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The present study evaluated the contribution of 100 % orange juice (OJ) consumption to the intakes of macronutrients and energy and its impact on body composition.
A cross-sectional study was conducted. The main exposure was OJ consumption based on two non-consecutive 24 h diet recalls. Macronutrient and energy intakes and body composition parameters were outcome measures. All statistical analyses were carried out using SAS and SUDAAN statistical software packages to allow for multistage sample designs.
The US population and its subgroups.
The US population aged ≥4 years (n 13 971) from the National Health and Nutrition Examination Survey 2003–2006, conducted by the National Center for Health Statistics.
In this US population, OJ consumers had lower BMI and healthier lifestyle behaviours (including lower alcohol consumption and smoking as well as higher exercise level) than non-consumers (P < 0·05). After adjusting for covariates, OJ consumers had higher daily intakes of carbohydrate, total sugar, total fat and energy than non-consumers (P < 0·01). However, these linear trends still remained even after OJ was removed from the food list of items consumed. Adult OJ consumers had lower BMI, waist circumference and percentage body fat than non-consumers (P < 0·01), as well as lower odds ratio for overweight and obesity (P < 0·01). These effects were not seen in children and adolescents, where there was no significant difference in BMI, waist circumference and percentage body fat in OJ consumers compared with non-consumers.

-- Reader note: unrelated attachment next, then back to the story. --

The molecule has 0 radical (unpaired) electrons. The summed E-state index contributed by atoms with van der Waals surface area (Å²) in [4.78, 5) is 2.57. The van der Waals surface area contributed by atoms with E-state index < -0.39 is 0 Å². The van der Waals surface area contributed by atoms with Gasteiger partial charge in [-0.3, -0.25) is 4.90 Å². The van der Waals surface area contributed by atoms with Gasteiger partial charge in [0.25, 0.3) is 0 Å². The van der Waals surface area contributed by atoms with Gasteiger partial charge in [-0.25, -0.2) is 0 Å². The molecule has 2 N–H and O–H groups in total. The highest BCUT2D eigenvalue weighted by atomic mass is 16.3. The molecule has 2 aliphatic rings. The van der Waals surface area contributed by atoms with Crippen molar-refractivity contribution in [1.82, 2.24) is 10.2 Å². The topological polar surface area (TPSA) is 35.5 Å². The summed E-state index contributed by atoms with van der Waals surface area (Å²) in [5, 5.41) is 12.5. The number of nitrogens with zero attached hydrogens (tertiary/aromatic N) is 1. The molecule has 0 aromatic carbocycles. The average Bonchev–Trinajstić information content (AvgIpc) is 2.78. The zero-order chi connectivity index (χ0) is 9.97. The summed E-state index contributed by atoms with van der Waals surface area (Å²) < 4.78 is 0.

OJ consumption was associated with healthier body composition in adults; while there were no significant associations between OJ consumption and body composition in children and adolescents.
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